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The Biblical Covenants

“The covenants contained in the Scriptures are of primary importance to the interpreter of the Word and to the student of Eschatology. God’s eschatological program is determined and prescribed by these covenants and one’s eschatological system is determined and limited by the interpretation of them. These covenants must be studied diligently as the basis of Biblical Eschatology.”

The major Biblical Covenants of the Bible are mostly between God and Israel. “This study, then, is not occupied with the covenants contained in Reformed theology, but rather with the determinative covenants set forth in the Scriptures” (Pentecost).

“It must be observed at the very outset of this study that the Biblical covenants are quite different from the theological covenants posited by the Covenant theologian. He sees the ages of history as the development of a covenant made between God and sinners, by which God would save, through the value of the death of Christ, all who come to Him by faith”. ‘While there is much in the position of the Covenant theologian that is in agreement with Scripture, Covenant theology is woefully inadequate to explain the Scriptures eschatologically, for it ignores the great field of the Biblical covenants which determine the whole eschatological program’ (“THINGS TO COME” by Dwight D. Pentecost).

The covenants of God contained in Scripture fall into two classes, those that are conditional and those that are unconditional. A conditional covenant is one in which God’s action is in response to some action on the part of those to whom the covenant is addressed. A conditional covenant guarantees that God will do Him part with absolute certainty when the human requirements are met, but if man fails, God is not obligated to fulfill His covenant.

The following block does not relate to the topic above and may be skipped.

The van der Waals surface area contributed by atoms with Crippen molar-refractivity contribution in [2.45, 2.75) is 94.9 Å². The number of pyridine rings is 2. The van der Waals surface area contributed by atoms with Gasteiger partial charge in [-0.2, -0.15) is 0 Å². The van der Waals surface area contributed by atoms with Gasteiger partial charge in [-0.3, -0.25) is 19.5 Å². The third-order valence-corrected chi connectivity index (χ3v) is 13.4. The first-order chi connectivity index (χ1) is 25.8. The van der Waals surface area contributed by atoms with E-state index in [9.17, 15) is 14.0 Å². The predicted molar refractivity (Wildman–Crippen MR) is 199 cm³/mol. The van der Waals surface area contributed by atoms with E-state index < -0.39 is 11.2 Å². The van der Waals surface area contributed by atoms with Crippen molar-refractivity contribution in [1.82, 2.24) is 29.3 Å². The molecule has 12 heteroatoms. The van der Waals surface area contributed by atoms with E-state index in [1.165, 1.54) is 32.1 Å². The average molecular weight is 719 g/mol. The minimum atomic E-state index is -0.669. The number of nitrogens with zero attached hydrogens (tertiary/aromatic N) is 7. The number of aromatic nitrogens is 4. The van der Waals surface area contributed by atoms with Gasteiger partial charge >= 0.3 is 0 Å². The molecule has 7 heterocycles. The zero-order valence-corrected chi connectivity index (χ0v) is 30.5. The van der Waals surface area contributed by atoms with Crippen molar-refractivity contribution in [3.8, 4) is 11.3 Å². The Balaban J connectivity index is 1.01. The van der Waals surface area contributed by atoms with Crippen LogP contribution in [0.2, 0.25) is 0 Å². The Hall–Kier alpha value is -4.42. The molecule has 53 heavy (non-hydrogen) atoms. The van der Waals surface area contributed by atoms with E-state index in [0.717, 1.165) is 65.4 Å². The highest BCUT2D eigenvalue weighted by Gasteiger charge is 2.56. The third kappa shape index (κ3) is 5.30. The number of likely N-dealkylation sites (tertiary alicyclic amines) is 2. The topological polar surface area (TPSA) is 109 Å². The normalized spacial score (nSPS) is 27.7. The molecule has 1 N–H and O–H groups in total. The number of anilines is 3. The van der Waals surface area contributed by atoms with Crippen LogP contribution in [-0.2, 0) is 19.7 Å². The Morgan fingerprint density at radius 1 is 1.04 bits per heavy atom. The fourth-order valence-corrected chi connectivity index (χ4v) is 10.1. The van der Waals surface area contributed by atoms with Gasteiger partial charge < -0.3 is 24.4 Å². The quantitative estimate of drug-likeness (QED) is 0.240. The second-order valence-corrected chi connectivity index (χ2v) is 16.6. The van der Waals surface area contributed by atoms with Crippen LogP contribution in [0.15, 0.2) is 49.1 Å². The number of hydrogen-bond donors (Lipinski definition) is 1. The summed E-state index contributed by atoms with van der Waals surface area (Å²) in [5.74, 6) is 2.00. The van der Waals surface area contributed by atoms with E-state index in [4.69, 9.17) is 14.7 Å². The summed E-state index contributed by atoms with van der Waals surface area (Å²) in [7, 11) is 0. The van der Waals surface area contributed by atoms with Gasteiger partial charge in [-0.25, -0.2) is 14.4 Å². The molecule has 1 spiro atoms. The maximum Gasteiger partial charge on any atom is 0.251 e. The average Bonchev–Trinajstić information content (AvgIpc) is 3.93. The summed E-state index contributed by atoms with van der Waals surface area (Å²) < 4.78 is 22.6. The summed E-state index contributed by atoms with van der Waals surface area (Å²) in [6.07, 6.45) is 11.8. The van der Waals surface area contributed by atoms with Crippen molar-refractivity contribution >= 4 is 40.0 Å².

An unconditional covenant, while it may include certain human contingencies, is a declaration of the certain purpose of God, and the promises of an unconditional covenant is distinguished from a conditional covenant by the fact that its ultimate fulfillment is promised by God and depends upon God’s power and sovereignty.

There are eight biblical covenants given in the Bible. They are: Edenic (Gen. 2:16); Adamic (Gen. 3:15; Noahic (Gen. 9:16); Abrahamic (Gen. 12:2); Mosaic (Ex. 19:5); Palestinian (Dt.30:3); Davidic (2 Sam. 7:16); and New Covenant (Jer .31:31-34). Six are unconditional and two are conditional. In our study we will determine which are conditional and which are unconditional.

The Edenic covenant, a test of obedience, was the first covenant that God made with man. It is the first of the general or universal covenants – Gen 1:26-312:16-17.

The Adamic covenant was made with man after the fall – Gen. 3:14-19.

This is the covenant in which God declares to man what his lot in life will be because of his sin. There is no appeal allowed, nor is any human responsibility involved.

For a discussion of the Adamic Covenant click onAdamic Covenant.